The state’s elementary and secondary education board had no extensive knowledge of the $75,000 loan given to the Gloucester Community Arts Charter School by another charter school’s head of school, just 14 months before she participated in a site review of the school.
But the state’s education commissioner made calls Tuesday to an auditor asking that the loan be included as part of a current audit of the school’s finances after hearing about the “unusual transaction” at a Department of Education Special Meeting Tuesday.
Mitchell D. Chester, the state’s commissioner of elementary and secondary education, pointed at the loan as questionable at Tuesday’s special meeting, at which the state board was scheduled to discuss the Gloucester school’s site review.
”Certainly it appears to be a pretty unusual transaction,” Chester said.
The loan also spurred new questions about the quality of the already scalding site review and raised further doubts about the school’s functionality.
Diane Lam, head of school at Conservatory Lab Charter School in Boston, personally loaned the $75,000 for a three week period — and a $2,500 loan fee — to the Gloucester charter school in September 2011, securing the loan with $590,000 of state money that was due the school by Sept. 30. Lam said she signed onto the loan after the “financial person” serving both her school and the Gloucester charter told Lam the Gloucester school needed help. Lam then served last month on a site review team that assessed the Gloucester’s school’s progress.
Chester said the state board had not known about the connection at the time of the site visit. Chester also said that those speaking against the state board’s allowing Lam to review the school were “absolutely fair.”
“Had we known about it, we certainly would not have included the individual on the review team,” Chester said. But, he said, “I hesitate to conclude that as a result of this individual being on this site review that the school got a good review, because that’s hardly the case.”
Officials on the charter school’s board of trustees Tuesday maintained their stance that since the woman had loaned money to the school over a year prior to reviewing it, and since she “simply observed” the school as part of the review team, the review results were without bias.
Ira Yavner, a trustee, in an interview reiterated the charter school board’s decision to leave financial decisions up to then-Executive Director of the school, Tony Blackman. A financial agreement, like the loan “does not have to be done with any approval from the board,” Yavner said.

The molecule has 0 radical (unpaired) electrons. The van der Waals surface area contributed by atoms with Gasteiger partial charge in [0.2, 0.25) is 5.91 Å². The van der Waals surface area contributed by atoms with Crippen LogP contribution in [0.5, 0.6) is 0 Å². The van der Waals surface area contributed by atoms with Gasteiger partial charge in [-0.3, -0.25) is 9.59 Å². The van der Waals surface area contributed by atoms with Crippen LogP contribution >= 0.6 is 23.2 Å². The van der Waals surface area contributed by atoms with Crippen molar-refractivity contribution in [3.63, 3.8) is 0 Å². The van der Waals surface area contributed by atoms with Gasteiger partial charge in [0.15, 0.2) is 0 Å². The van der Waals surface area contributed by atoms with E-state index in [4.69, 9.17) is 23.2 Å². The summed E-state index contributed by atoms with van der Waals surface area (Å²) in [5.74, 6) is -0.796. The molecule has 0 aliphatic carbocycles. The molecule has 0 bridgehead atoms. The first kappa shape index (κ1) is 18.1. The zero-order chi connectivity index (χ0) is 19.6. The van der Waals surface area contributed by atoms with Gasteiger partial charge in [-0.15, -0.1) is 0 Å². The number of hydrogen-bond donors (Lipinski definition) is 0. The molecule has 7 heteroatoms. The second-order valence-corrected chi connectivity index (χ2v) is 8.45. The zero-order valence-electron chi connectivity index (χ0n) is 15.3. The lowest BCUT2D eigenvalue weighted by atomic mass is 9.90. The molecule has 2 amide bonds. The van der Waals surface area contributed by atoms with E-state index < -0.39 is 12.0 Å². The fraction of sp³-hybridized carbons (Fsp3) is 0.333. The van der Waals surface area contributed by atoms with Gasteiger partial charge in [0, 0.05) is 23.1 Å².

“Were we aware of it? Of course, but we didn’t have to vote on it,” he said.
The loan — reported in Tuesday morning’s Times — surfaced at Tuesday’s meeting when state Rep. Ann-Margaret Ferrante, D-Gloucester, cited it during public comment, when she called on the state board to take steps toward closing down the Gloucester charter school.
”Some stuff occurs that shouldn’t be occurring,” Ferrante said, “because you have this entity that’s like a square. For three years we’ve been trying to shove a square into a circle hole, and as we do the edges fall off. They make these decisions that are inappropriate because they keep trying to force a square into a circle and at some point we need to realize that the square just isn’t going to fit into that circle.
”It just can’t be. I want so much more for the students in my district,” Ferrante said.
Peter Dolan, a Gloucester Public Schools parent and lead plaintiff in a court case against Chester for his granting of the charter, gave the state board a firm slap on the wrist during his own testimony for not asking basic questions of Lam’s potential connections with the Gloucester school before assigning her to the team. Of the eight reviewers, all came from the Department of Education except Lam and an official from another charter school.
”You would think that with only two outside members on the evaluation panel, someone in the department might even take a minute to ask Diana Lam if she had any relationships, financial or otherwise, with the Gloucester charter school before they made her one of the evaluators,” Dolan said.
Marjorie Nesin can be reached at 978-283-7000, x3451, or at firstname.lastname@example.org.